I guess the point is that we all belong to tribes.
Billy’s tribe was his insular and disjointed family – his parents, his brother and his sister (all three are young adults). Each of these family members had more than his or her share of quirks and problems, but Billy’s was unique. He was deaf, or close to it, from birth, and always treated (for better or for worse) as special, needing special care or concern.
But Billy meets Sylvia, an attractive young woman whose parents are deaf, and who was born with full hearing but is rapidly becoming deaf as a result of her genetic condition. Sylvia introduces Billy to her community of the Deaf, another and very different tribe, where communication is by signing. Billy has never learned to sign. He communicates with his tribe by lip-reading.
Billy begins his transition from his family tribe, to the tribe of the Deaf. Sylvia begins a different transition, as her remaining hearing starts to fade quickly. Billy’s family tribe, shaky to begin with and isolated, it appears, from the rest of the world, grows shakier, remains isolated, and continues to act like a tribe, protecting itself as best it can.
So goes Nina Raine’s play, “Tribes”, now being performed at Washington’s Studio Theatre, directed by David Muse, the theater’s artistic director. The cast could not be better. Washington veteran actors Nancy Robinette and Michael Tolaydo play the parents with, to put it mildly, unrestrained gusto. Richard Gallagher plays Billy’s brother, a difficult role because of his character’s own medical issues. Annie Funke plays Billy’s uninhibited/inhibited sister with the right amount of spunk. Helen Cespedes, making her area debut, is the perfect Sylvia, an outgoing young woman trapped by her own increasing deafness. And James Caverly, who plays Billy, a Gallaudet University graduate active with the National Theatre of the Deaf, is for so many reasons the perfect choice for this role.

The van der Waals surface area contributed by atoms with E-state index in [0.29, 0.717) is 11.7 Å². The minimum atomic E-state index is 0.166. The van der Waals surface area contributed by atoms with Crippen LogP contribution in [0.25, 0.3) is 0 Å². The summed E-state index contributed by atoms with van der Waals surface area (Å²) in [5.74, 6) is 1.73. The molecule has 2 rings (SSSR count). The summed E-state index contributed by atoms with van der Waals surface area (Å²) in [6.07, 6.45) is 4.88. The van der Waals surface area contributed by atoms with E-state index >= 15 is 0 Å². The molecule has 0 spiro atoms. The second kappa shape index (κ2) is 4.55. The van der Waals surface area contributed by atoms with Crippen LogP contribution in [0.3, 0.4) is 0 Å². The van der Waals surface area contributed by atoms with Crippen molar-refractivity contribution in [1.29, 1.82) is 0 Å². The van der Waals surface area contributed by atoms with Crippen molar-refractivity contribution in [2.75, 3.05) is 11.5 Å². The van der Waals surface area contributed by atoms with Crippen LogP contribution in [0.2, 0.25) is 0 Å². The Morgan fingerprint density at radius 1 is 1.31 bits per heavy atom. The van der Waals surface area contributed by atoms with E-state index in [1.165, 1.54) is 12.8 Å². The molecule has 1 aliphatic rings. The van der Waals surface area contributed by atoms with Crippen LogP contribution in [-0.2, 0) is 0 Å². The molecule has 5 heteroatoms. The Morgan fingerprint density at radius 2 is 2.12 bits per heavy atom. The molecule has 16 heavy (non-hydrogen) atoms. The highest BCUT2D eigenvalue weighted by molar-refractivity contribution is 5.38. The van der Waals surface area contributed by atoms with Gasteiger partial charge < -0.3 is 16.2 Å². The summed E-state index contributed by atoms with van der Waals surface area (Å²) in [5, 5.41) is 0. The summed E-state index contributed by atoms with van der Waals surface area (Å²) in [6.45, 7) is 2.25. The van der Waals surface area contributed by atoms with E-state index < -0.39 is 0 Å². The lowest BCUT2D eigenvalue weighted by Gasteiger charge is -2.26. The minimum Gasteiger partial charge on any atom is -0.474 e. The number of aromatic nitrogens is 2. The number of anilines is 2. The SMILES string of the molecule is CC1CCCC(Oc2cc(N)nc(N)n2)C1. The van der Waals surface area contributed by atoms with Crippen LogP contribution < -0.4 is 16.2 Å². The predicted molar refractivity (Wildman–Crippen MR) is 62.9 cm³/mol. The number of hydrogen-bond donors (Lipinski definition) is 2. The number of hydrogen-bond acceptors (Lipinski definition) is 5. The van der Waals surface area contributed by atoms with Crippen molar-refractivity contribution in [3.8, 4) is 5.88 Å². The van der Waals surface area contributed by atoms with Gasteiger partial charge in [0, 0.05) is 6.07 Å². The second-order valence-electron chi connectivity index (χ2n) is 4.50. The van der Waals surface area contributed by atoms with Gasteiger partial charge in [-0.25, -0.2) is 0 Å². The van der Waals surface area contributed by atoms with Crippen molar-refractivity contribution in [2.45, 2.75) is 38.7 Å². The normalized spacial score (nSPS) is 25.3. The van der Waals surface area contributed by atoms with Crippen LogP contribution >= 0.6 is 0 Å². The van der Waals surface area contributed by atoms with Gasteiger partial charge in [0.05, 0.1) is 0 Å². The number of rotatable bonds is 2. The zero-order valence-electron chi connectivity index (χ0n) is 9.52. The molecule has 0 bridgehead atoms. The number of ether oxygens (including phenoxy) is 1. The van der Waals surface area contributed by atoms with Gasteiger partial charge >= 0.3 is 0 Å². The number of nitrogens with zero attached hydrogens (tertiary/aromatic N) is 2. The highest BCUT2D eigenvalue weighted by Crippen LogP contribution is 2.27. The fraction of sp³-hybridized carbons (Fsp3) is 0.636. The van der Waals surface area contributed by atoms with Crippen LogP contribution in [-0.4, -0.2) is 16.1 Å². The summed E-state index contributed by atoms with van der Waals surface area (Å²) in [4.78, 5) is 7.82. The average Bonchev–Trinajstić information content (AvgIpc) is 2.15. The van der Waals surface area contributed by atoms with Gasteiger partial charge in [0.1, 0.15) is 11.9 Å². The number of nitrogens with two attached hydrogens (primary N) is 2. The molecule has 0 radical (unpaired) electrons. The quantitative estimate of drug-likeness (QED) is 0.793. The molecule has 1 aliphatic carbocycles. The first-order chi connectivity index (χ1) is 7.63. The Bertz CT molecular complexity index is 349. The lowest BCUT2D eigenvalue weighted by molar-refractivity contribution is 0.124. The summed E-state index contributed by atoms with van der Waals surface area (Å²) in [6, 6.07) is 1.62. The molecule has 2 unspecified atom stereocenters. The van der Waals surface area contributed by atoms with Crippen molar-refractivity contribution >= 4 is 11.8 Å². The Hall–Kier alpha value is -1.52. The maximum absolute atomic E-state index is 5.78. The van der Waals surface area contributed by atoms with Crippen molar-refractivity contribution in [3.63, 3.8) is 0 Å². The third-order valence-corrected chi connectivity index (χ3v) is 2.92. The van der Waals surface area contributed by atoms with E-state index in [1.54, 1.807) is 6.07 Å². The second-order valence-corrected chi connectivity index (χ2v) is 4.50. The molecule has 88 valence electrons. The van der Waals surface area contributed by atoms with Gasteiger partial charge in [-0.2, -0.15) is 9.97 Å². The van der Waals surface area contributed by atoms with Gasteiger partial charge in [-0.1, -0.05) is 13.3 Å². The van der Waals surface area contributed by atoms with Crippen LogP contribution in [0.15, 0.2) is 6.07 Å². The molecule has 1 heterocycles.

The staging is also special. A one set play, with scenes taking place outside of the family house worked primarily through lighting changes, a portion of the play takes place using ASL (sign language). When the characters sign, their dialogue is shown on the walls of the house (three places, so it can be seen from all sides of the proscenium stage). And, towards the end of the play, when the characters look at each other and don’t know what to say (or when they say something but think something else), their thoughts are posted in the same manner. (At our performance, there was also “open captioning”, which picks up everything being said on stage, to help not only the hearing impaired in the audience, but those of us who sometimes might drift and miss a word or two.)
The script is very crisp, much of it funny, and the play moves right along. (I do have to say, however, that the language is very coarse, and I found that someone what off-putting and hard to reconcile with the story line. And when I say ‘very coarse’, I really mean ‘very, very, very, very very coarse’ – in case you were wondering.)
Well, having said all of this, you would assume that I would conclude that this is a great play, but I don’t. I think in fact it is rather a shallow play about a very important subject. It brings up questions about how the Deaf should be raised and treated – signing or lip reading, isolated or out in the world. It raises questions about how the Deaf feel about themselves, and how these feelings can change. It portrays the differences between someone who was born deaf, and someone in the process of going deaf. All important issues.
But the story line is predictable, and the characters (actually with Billy and Sylvia as possible exceptions) are caricatures of characters. Wonderfully performed caricatures, but caricatures nonetheless.
So, I do recommend seeing the play for the performances, and for the important topics raised. But not for the play itself.
Strange review, you say. Yeah, I know it, but I don’t know how else to put it.